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 Who are your best return-to-work supporters?

Who are your best return-to-work supporters?

What do we normally do when we’re thinking about making changes in our lives? Our natural instinct is often to talk things through with friends and family – to get their opinion and test out our ideas. I remember many mornings spent discussing future plans with other mothers over coffee when I was on career break.

It can be useful to chat about your return to work ideas – setting up a business, returning to your old field, retraining, or whatever your inspiration may be. As you speak about your thoughts, this can help them to become more concrete and move you to action.

But this can also be a risky strategy as your trusted friends might not be the supporters you need to develop your fledgling ideas. If they pour cold water on your tentative plans, this can be a major knock to your confidence, raising more doubts and worries in your mind and stopping you moving forward to action.

These are some reactions potential returners have told me they received:
From other at-home mums: “What do you want to go back to work for – you’re so lucky to be able to be at home?”
“I can’t imagine having the energy to work. All the working mums I know are exhausted”
From family & ex-colleagues: “I never saw you as a [creative person / entrepreneur / mature student ..]”
From partners: “Well, if you’re absolutely sure that’s what you want to do …”
“If you think you can manage that and the kids without getting too stressed …”

There’s a big difference between these generalised negative comments, which can make you want to give up, rather than helpful specific questions that encourage you to reality check your ideas. If you’re facing comments like these, rather than simply taking them at face value, it’s worth putting them in context. Here are a few things to bear in mind:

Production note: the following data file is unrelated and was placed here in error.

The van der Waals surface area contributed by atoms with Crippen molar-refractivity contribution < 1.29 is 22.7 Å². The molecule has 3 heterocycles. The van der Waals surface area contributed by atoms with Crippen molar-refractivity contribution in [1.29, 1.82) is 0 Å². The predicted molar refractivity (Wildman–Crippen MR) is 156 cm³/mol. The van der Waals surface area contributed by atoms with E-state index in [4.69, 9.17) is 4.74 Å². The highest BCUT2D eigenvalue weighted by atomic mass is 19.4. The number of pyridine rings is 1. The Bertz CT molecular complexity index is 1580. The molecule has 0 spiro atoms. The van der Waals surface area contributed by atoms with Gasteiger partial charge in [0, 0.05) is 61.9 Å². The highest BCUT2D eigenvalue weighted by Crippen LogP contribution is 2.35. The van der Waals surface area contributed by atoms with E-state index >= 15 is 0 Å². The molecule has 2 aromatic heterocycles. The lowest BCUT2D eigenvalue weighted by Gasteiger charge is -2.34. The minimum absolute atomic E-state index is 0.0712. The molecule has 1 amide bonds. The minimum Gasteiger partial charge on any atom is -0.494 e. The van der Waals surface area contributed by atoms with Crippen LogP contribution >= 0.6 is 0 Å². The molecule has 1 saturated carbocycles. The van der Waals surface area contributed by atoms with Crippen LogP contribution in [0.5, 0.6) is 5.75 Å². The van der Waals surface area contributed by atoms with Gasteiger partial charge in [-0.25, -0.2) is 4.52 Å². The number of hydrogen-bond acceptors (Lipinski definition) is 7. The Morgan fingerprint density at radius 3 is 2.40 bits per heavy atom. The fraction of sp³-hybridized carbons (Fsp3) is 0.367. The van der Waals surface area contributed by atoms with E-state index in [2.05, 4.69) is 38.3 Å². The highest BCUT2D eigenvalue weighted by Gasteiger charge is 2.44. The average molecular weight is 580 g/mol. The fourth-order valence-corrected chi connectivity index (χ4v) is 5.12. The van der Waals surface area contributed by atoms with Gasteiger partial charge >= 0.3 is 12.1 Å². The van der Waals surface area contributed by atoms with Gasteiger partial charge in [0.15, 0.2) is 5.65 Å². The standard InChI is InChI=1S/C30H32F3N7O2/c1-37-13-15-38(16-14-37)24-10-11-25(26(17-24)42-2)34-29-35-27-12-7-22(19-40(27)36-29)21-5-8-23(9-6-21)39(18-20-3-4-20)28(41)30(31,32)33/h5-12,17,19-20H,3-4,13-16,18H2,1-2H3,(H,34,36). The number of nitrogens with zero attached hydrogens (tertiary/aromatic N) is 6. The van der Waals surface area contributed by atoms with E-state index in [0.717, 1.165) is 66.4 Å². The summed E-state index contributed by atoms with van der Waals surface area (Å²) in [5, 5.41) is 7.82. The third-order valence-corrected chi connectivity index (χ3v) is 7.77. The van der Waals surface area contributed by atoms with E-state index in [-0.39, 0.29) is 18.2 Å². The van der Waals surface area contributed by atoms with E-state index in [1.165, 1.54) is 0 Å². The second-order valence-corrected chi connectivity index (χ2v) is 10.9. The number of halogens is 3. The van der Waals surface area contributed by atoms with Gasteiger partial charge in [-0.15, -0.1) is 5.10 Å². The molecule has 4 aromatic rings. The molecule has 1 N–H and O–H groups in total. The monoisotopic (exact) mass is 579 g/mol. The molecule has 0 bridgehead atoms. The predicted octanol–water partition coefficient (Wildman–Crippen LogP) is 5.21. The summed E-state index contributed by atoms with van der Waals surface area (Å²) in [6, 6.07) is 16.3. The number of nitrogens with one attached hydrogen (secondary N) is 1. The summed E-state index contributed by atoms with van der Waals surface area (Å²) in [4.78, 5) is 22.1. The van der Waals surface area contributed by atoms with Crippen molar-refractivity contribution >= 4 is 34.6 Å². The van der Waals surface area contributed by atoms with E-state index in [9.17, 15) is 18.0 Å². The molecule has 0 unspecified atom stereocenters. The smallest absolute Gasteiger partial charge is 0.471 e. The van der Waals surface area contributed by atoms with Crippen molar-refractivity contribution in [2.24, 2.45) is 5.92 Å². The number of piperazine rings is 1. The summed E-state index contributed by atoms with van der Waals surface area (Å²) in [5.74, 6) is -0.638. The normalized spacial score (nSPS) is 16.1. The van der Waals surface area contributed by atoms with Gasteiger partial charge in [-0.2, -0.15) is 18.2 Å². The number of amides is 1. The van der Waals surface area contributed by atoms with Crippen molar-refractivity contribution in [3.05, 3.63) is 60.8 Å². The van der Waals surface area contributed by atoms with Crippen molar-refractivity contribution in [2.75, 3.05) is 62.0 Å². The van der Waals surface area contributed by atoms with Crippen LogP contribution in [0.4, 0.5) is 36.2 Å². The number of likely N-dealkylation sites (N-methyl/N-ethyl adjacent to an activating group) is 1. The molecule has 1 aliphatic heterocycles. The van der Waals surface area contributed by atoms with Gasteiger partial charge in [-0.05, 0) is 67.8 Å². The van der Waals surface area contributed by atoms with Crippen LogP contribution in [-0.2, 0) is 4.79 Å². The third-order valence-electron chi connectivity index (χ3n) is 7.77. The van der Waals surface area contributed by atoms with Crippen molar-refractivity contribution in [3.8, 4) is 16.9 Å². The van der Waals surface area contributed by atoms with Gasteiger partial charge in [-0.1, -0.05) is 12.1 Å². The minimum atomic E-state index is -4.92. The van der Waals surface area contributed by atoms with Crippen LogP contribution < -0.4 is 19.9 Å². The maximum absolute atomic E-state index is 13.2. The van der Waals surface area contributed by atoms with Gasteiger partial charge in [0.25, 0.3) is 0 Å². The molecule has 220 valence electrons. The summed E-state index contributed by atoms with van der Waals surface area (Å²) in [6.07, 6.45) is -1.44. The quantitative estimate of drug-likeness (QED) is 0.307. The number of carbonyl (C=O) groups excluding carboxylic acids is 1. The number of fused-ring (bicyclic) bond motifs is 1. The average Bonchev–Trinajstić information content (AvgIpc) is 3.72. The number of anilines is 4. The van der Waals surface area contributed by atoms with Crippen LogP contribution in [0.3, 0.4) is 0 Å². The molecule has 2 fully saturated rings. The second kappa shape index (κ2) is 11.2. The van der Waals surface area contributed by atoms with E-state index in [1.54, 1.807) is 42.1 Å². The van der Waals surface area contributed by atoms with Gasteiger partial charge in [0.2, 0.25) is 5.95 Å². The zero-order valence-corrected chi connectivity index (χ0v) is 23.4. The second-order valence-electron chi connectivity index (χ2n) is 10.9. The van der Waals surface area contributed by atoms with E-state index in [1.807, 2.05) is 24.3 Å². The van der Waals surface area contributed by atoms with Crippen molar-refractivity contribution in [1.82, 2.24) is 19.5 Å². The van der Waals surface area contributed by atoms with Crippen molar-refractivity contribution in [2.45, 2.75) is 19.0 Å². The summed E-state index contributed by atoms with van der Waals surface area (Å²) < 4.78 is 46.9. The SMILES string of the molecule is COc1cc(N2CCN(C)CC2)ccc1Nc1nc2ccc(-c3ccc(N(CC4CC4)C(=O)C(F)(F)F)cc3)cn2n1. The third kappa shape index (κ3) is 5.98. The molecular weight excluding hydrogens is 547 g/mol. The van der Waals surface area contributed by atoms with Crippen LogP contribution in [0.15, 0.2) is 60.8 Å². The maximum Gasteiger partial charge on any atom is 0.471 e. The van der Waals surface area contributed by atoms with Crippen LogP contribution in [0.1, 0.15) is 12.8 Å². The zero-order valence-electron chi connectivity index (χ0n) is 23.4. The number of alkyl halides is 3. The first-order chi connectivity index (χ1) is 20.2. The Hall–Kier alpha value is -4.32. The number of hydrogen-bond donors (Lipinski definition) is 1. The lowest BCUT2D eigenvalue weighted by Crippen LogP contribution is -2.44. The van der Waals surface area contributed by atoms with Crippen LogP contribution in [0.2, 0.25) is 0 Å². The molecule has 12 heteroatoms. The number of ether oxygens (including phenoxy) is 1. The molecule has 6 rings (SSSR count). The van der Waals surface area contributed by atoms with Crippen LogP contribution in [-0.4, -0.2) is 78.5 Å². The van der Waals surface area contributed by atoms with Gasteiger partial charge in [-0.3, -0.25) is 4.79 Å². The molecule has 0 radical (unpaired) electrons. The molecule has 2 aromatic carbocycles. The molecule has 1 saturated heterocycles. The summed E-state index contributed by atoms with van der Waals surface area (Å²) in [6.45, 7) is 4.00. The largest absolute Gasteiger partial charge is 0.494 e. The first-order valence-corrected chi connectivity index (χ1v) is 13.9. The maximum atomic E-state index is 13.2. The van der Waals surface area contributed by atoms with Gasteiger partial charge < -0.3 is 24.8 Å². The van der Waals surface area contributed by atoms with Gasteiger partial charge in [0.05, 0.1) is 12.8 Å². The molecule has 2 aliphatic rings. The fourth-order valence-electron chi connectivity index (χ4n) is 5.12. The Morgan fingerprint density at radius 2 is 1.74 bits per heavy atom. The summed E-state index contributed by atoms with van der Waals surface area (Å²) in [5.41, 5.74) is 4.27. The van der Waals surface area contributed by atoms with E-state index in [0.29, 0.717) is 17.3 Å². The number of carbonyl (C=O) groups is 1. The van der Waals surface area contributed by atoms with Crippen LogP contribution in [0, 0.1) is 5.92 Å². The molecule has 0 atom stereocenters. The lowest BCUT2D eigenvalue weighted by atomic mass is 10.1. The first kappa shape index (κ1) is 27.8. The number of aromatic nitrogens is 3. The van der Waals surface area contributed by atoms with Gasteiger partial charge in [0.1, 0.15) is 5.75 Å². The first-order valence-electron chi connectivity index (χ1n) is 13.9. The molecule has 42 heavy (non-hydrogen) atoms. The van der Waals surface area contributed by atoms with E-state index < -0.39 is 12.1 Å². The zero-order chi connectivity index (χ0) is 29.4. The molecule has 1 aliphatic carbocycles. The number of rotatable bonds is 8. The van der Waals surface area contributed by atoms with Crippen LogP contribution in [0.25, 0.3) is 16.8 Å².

• Your friends who are also on career break may want to keep you ‘on their team’. They don’t want to lose you to the workplace!
  • Your plans to return to work may raise doubts in their minds about the decisions they’ve taken. When we experience ‘cognitive dissonance’, where our actions don’t directly align with our beliefs (eg I should be using my education but I’m not in paid work), we feel uncomfortable. They may subconsciously try to convince you that it’s too hard to be a working mother to prove to themselves that their decision is correct.
  • Your ex-colleagues tend to define you by the role you used to have. This is similar to the cognitive bias called ‘functional fixedness’ where we find it hard to see familiar objects in a different light. Which is a real advantage if you’re returning to the same field, but limiting if you’re considering a new direction.
  • Growing up within a family we all often have set roles (the smart one, the creative one etc). If you’re stepping into a sibling’s role, they may feel challenged or disorientated.
  • Your partner and children naturally will prefer the status quo if it’s comfortable for them. Accept they may not be your cheerleaders initially at least!

To balance the naysayers, think about creating a group of return-to-work supporters:
1. Identify & seek out friends and family members who are encouraging and positive and fill you with a sense of possibility
2. Partner with one or more women who are also looking to return to work
3. Seek out a mentor – find a woman in your field who has successfully returned after a career break and ask for advice.

As our network grows we’re thinking about setting up a return-to-work support group. Also a number of successful returners have offered to be to mentors. Would you find either of these useful? In what format (eg.LinkedIn)? Let us know in the comments below or on info@womenreturners.com.